At long last the would-be royal pimp came into possession of the Egyptian jewel of a local merchant’s harem, a girl who caused even Boabdil’s rheumy eyes to sparkle and widen. She was little older than the son Isabella-née-Aixa had by this time borne Ferdinand, but the former king of Granada saw the potential her beauty hinted at and so he wheedled and maneuvered and finally managed to get her sent straight toward Gibraltar, accompanied by a dozen slaves to tend to her and two dozen eunuchs to guard her and three dozen servants to carry the crates of incense and wine and dates and other presents he included to help persuade Ferdinand to release Aixa.
Do not pity Boabdil, who committed vile sins in the name of fatherly love. When he heard that the ship carrying his nubile gift was sunk by Barbary pirates, he did not believe the herald and had him flayed, and the second one to bring him the same news he had burned alive, and the third he had quartered, and the fourth he had buried alive, but the fifth he believed, and was saddened. Having now lost two peerless beauties—which should not be possible in the first place, but pity the pedant who told Boabdil that—the former sultan finally gave up on freeing Aixa, and his sorrow was so pronounced that in his dotage he scarcely enjoyed his prodigious harem, or his sumptuous table, or his magnificent hunts, or his impressive stable, or his pleasure cruises.
As for Omorose, the young Egyptian girl Boabdil had sent to exchange for Aixa, she did indeed fall victim to piracy and shipwreck on the crossing from Ceuta to Spain. Rather than surrendering to the notoriously ruthless corsairs, the ship’s captain had sunk his own vessel, Boabdil’s incense perfuming the waves as the less suicidal crewmen dumped out the chests to use as rafts. The pirates were able to fish out most of the servants and slaves and eunuchs and sailors to sell into bondage, but a few drowned along with the captain, who had tied himself to the mast to ensure a proud end. Only Omorose and her least favorite slave, Awa, escaped both pirates and sea by dint of a courageous eunuch named Halim, and after a terrifying night at sea with Omorose sitting in a myrrh-stinking box as the other two clung to the sides, all three washed up on the coast of Spain.
Omorose was the oldest of the castaways and barely a woman herself, and her sheltered life had made her as skilled at taking charge of calamitous situations as it had at flying through the air. The two younger adolescents had weathered much harsher lives, thankfully, and Omorose deigned to heed their counsel when both Halim and Awa advised moving inland in search of fresh water. Instead of a stream or spring they found a gang of bandits, who wasted no time in tying their hands and feet. Omorose allowed her hands to be tied with a haughty dignity and poorly concealed relief at being discovered by someone, even if it was only a pack of mangy thieves. Halim took more umbrage at his mistress being thus detained and so had his nose broken before finding his own limbs bound, but Awa, who had fled bondage several times on her native continent only to find herself with a new master whenever she sought shelter, knew well when she was caught and obediently offered her wrists.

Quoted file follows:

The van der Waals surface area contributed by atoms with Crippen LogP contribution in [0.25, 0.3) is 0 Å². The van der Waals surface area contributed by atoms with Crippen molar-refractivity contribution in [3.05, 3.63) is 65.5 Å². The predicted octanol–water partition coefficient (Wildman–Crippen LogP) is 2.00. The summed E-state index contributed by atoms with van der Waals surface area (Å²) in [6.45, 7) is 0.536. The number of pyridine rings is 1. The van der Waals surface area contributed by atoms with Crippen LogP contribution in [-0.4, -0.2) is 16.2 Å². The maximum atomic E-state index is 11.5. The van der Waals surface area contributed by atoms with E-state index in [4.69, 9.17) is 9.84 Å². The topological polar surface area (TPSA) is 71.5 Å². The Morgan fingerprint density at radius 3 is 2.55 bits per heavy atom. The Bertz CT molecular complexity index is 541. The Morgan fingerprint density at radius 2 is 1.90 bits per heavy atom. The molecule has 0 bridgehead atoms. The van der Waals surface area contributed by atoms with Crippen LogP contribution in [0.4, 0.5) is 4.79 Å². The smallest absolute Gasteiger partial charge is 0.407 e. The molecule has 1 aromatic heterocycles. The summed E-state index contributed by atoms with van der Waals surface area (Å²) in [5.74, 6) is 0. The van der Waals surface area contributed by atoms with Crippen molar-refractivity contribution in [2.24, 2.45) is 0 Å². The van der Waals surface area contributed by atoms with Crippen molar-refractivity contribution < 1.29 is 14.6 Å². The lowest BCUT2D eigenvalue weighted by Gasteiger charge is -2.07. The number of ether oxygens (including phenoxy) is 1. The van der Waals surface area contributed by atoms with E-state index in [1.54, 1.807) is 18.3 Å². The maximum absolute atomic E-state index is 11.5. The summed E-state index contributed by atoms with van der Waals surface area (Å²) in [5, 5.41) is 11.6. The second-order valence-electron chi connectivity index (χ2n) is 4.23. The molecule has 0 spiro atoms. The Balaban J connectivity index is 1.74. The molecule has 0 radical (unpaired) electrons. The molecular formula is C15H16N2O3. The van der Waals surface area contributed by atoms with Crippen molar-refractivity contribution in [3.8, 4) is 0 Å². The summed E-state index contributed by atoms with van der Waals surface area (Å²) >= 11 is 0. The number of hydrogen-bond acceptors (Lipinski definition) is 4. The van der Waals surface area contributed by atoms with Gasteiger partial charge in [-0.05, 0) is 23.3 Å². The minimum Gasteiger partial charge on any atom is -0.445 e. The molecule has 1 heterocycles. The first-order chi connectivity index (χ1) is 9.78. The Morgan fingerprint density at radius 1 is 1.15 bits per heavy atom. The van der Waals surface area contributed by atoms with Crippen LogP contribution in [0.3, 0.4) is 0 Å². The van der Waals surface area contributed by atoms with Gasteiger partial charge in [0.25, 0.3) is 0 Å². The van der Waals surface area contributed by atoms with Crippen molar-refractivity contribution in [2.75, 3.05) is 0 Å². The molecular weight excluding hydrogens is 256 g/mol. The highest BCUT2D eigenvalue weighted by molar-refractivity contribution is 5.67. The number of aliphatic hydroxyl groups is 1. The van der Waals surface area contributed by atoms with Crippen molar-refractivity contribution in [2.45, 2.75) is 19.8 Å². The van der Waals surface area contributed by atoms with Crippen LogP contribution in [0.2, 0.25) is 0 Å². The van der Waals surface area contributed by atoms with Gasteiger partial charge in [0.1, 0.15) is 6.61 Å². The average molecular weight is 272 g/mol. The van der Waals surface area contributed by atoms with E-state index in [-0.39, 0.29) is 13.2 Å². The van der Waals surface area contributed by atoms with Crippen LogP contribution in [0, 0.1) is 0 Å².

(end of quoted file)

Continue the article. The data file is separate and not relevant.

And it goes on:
Off they went toward Granada, where the chief of the bandits had a brother who spoke the heathen tongue of the Moors and could appraise the worth of the incomprehensible foreign prisoners accordingly. Away from the coast and over plain and mountain they went, into that highest Spanish range to avoid the known roads where servants of King Ferdinand might cheat an honest businessman and his partners of their fairly found booty. Up and up they went, along paths unfit for goats, until they were forced to take shelter from a thunderstorm in a narrow cave. None of the three Africans had ever known such chill as the wind whistling down into their damp shelter, their weather-ruined garments small protection, and there, in that cold, miserable cave, their nightmare began in earnest.
The corpse gaped up at its killer, who squatted over it with a panel of pine steadied on the ruffled velvet covering his thigh, intently sketching the dead man’s startled, stupid expression with a nub of charcoal tied to a thin stick. It had taken no small effort to locate this particular body, the first man the artist could be sure he personally had killed in the battle. The youth had not died in a manner any would call brave or noble, instead fumbling with his intestines like a clumsy juggler as they fell out of his split belly, and he looked even worse with the grime and blood and filth and the reek of shit and sunbaked offal, but soon he would become a saint. Which saint exactly, the artist had yet to determine, but a saint to be sure; it was the least he could do.
“You’re a sick bit of whore-crust, Manuel,” said a fellow mercenary as he cut the thumbs off the corpse nearest the one Manuel drew.
“Say what you will, Werner,” said Manuel, scowling down at his handiwork and finding the representation no more pleasing than its model. “At least I don’t fuck them, you godless piece of shit.”
“Somefinn’s in his arse,” a third man said with a laugh as he strode up behind them, and, giving Werner a wink, he trotted the last few feet and kicked Manuel in that very spot.
Slipping forward from the blow, Manuel held his sketch aloft as though he had stepped into a creek that proved deeper than it looked. His exposed left knee fell directly onto his subject and he cursed as the fashionable slit he had cut in the fabric welcomed the warm push of rank meat, gutlining now lining his hose. He scrambled up and pursued his guffawing assailant Bernardo, and after settling matters with that jackass Manuel had to go so far as to draw his hand-and-a-half before Werner would surrender the thumbs he had nicked from the artist’s kill.